Cutting the optics is usually the case. With increasing age and after experiencing drought, individual leaves dry up. You should cut these off from early spring to autumn. The same applies to withered white flowers, which unnecessarily draw nutrients and should be separated. White flowers are cut off as soon as they shoot.
If the single sheet is too big for you, you have to divide it. You cut the root ball into two or more root parts and shorten the roots by about a third. To reduce size, simply cut off individual stems directly at their origin.
In some cases, cutting the single sheet is unavoidable. This is when she is seriously ill and you want to keep her alive. You can read more about this under the heading “Diseases”.
TIP: Always cut only with gloves, because the single leaf has poisonous parts of the plant. These can trigger symptoms of poisoning such as increased saliva production, difficulty swallowing and stomach and intestinal problems such as vomiting and diarrhea.
In the winter
While the single-leaf likes it warm from spring through fall, it should be kept in cooler temperatures during the winter. In the cold season, nature has planned a hibernation for the single leaf. She needs this time because the days are shorter and the biorhythm works differently. Here it slows down its metabolism slightly and hardly grows, although with really good care it can still form white flowers. To ensure that the sheath blade survives the winter optimally, you should observe the following points.
- optimal temperature: 15 degrees Celsius
- Location: light to semi-shady - definitely not in the vicinity of heating air
- water a little at most once a week
- ensure high humidity
- avoid cold drafts
- refrain from major temperature fluctuations
- from the end of January/beginning of February set it warmer again
Whether during a size reduction of an existing Spathiphyllum or as a targeted method, propagating the houseplant is always worthwhile. Experience shows that the most promising is the division of the root, which you can do best when repotting without much additional effort.
Another variant of propagation is shown with sowing. Here you need a little patience until lush growth and white flowers are presented. However, the seeds can only rarely be found in specialist shops and extracting the seeds from the single leaf itself is usually not crowned with success.
- Pot houseplant
- Remove soil from root
- Divide the root into two or more sections (each must have at least three leaves)
- Divide the root areas with a sharp knife
- pot all rooted plant parts individually as usual
- Place non-rooted plant parts in a transparent water container
- after about 10 days roots should have formed
- Press seeds into loose potting soil
- Planting depth: about 1.5 to 2 centimeters
- cover lightly with potting soil
- Pour moderately and keep continuously moist
- Avoid waterlogging
- ensure high humidity
- optimal ambient temperature: 25 degrees Celsius (temperature fluctuations hinder germination)
- Germination time: around 14 days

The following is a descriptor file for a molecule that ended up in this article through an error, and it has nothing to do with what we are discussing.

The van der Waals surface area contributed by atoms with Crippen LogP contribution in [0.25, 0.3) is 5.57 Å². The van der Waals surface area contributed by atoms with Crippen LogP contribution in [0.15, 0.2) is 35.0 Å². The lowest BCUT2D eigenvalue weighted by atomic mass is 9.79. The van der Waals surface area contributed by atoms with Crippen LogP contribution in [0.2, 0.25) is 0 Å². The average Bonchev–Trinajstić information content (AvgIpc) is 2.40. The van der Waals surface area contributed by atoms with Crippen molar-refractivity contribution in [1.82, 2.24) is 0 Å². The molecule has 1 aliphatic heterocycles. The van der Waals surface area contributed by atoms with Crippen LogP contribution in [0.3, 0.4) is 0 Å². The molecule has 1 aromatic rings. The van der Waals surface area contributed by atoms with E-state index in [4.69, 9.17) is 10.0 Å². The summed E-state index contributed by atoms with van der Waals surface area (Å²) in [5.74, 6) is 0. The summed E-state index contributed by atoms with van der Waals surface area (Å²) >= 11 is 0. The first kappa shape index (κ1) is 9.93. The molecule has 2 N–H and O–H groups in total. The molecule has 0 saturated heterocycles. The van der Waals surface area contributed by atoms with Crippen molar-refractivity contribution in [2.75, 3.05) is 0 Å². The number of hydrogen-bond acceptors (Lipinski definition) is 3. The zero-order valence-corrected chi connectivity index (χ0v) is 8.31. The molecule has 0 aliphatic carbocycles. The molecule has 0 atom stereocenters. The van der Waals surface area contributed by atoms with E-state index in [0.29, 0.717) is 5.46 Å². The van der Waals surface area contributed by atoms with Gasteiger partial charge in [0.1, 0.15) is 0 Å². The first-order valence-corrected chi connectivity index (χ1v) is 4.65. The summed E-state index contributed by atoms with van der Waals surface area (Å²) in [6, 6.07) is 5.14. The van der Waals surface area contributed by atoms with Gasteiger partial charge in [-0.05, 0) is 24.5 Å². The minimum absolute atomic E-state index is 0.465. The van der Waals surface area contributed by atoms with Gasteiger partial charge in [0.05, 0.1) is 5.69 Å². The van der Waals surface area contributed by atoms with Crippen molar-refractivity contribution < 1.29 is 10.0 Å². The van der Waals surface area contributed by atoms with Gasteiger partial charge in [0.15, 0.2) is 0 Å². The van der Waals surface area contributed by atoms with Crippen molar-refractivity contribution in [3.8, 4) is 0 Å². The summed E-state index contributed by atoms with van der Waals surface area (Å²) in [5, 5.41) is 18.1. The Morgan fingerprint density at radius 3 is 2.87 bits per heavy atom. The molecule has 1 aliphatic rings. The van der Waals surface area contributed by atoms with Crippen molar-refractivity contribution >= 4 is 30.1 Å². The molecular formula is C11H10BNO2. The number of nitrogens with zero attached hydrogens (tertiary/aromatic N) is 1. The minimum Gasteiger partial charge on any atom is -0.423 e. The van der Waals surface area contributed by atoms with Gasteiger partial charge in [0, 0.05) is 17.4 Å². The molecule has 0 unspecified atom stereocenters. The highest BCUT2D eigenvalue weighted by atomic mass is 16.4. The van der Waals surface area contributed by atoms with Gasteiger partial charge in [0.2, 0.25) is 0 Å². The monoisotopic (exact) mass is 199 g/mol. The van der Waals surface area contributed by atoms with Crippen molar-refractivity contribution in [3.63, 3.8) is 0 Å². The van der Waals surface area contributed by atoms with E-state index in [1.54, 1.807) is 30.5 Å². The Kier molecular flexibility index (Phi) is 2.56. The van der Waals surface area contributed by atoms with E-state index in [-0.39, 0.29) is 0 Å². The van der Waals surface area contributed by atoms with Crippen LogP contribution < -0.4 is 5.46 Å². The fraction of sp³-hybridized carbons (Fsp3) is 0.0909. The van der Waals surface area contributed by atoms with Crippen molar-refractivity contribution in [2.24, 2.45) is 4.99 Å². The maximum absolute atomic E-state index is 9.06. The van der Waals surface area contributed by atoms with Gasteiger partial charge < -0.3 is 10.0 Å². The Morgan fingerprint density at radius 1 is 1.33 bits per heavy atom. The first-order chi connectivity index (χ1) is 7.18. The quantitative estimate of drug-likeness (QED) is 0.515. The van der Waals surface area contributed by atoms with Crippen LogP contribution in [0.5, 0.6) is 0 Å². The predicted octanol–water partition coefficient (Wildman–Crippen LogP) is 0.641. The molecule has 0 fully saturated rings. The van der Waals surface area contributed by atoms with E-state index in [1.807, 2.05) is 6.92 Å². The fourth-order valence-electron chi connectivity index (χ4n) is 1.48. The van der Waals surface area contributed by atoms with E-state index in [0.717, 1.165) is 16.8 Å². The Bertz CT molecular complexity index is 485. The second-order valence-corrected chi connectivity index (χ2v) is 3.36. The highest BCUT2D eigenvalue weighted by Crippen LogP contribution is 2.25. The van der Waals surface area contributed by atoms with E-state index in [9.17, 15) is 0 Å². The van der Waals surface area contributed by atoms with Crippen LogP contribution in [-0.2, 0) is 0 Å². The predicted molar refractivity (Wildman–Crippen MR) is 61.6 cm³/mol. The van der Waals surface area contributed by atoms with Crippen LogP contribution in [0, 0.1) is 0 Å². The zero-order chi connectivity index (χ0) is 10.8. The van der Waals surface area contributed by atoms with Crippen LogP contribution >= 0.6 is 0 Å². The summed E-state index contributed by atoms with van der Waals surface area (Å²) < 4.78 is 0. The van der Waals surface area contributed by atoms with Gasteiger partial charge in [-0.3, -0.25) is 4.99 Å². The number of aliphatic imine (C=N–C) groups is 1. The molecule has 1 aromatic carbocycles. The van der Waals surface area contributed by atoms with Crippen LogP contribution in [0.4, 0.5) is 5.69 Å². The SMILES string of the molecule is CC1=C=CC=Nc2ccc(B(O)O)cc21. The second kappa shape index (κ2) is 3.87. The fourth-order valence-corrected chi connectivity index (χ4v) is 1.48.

- Pricking out: after at least two leaves have grown
- Plant in normal substrate when the young single leaf has reached a height of at least ten centimeters
diseases and pests
The single leaf is a fairly robust houseplant that, with optimal care, is often resistant to diseases. However, care errors can lead to diseases and spread the so-called leaf spot disease.
If you meant too well with the watering of the single leaf and/or waterlogging has formed, root rot is often the result. You can recognize them by a musty smell that rises from the earth. Furthermore, the stability of the leaf stalks decreases, the plant "softens" and the stalks bend downwards. The leaves turn brown and dry up. Sometimes mold forms in the substrate.
You can treat root rot as follows:
- pot the plant
- Remove soil from roots
- Cut off soft and moldy root parts at the highest point
- shorten the entire root area by a third
- Let the plant dry for about 24 hours (do not expose it to particular heat, such as a heater or hair dryer)
- Plant a single leaf in fresh, dry substrate
- Spray substrate only lightly with water
- only water again when the substrate is dry
leaf spot disease
Leaf spot disease is a fungal infection that is one of the typical diseases of single leaves. It includes three different fungal genera, some of which result in different types of damage. Brown to black oblong or rounded spots on the leaves and spreading from the leaves to the stems are classic signs of leaf spot. In some cases, the leaves turn yellow and fall off.
Since the fungal infection can spread quickly and cause life-threatening damage, rapid action is required. Immediately isolate the single leaf from other plants to prevent them from moving over. It is advisable to treat the houseplant with a fungicide from a specialist shop. These are the most effective and provide quick relief. Fungicides are available from a variety of manufacturers, such as those listed below.
- COMPO Duaxo Universal fungus-free AF
- Ortiva fungus-free
- Fungisan fungus free
Occasionally spider mites can settle on the houseplant. This happens mainly during the winter time, especially when the air humidity is insulated by heating air, because spider mites like dry air conditions.
The typical signs that suggest a spider mite infestation include light speckles on the upper side of the leaves, light green to creamy-white leaf discolouration as well as leaf drying and delicate web formation. You can combat spider mites with high humidity by proceeding as follows.
- Rinse off one leaf vigorously in the shower
- Place wet in a translucent plastic bag and seal
- leave for about three days
- Remove foil/bag afterwards
- if spider mites are still present, repeat the process
- best-known species with white flowers and pale yellow spadix
- Leaf length about 20 centimeters
- short spadix
- quickly green petal
- looks similar to the floribundum, but flowers longer and the leaves are more pointed
Spathiphyllum 'Sweet Paco'
- slight smell of vanilla
- has an air-freshening and purifying effect
NOTICE: Note that all single-leaf species have toxic components. It is advisable not to place them where small children and pets can reach them.